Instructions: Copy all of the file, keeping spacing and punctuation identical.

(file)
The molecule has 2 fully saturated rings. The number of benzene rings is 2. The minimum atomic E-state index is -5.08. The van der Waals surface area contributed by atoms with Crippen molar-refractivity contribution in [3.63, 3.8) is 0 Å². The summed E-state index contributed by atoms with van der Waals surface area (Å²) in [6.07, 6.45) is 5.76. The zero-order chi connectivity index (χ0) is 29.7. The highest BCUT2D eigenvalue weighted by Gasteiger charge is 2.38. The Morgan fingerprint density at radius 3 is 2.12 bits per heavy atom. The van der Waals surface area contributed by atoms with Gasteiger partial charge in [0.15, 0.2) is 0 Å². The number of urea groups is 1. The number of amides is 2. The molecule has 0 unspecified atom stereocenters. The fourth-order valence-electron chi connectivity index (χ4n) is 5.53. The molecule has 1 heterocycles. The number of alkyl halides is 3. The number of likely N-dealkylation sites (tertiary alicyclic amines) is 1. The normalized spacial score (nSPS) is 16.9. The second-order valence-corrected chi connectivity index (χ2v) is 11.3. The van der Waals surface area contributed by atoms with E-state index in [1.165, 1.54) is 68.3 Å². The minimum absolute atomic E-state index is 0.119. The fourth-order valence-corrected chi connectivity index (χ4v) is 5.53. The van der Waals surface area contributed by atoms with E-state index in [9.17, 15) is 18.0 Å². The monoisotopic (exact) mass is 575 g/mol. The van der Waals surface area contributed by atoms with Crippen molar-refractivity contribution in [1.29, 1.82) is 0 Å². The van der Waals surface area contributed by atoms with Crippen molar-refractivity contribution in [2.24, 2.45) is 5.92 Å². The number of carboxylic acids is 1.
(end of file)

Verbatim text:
The molecule has 2 fully saturated rings. The number of benzene rings is 2. The minimum atomic E-state index is -5.08. The van der Waals surface area contributed by atoms with Crippen molar-refractivity contribution in [3.63, 3.8) is 0 Å². The summed E-state index contributed by atoms with van der Waals surface area (Å²) in [6.07, 6.45) is 5.76. The zero-order chi connectivity index (χ0) is 29.7. The highest BCUT2D eigenvalue weighted by Gasteiger charge is 2.38. The Morgan fingerprint density at radius 3 is 2.12 bits per heavy atom. The van der Waals surface area contributed by atoms with Gasteiger partial charge in [0.15, 0.2) is 0 Å². The number of urea groups is 1. The number of amides is 2. The molecule has 0 unspecified atom stereocenters. The fourth-order valence-electron chi connectivity index (χ4n) is 5.53. The molecule has 1 heterocycles. The number of alkyl halides is 3. The number of likely N-dealkylation sites (tertiary alicyclic amines) is 1. The normalized spacial score (nSPS) is 16.9. The second-order valence-corrected chi connectivity index (χ2v) is 11.3. The van der Waals surface area contributed by atoms with E-state index in [1.165, 1.54) is 68.3 Å². The minimum absolute atomic E-state index is 0.119. The fourth-order valence-corrected chi connectivity index (χ4v) is 5.53. The van der Waals surface area contributed by atoms with E-state index in [9.17, 15) is 18.0 Å². The monoisotopic (exact) mass is 575 g/mol. The van der Waals surface area contributed by atoms with Crippen molar-refractivity contribution in [1.29, 1.82) is 0 Å². The van der Waals surface area contributed by atoms with Crippen molar-refractivity contribution in [2.24, 2.45) is 5.92 Å². The number of carboxylic acids is 1.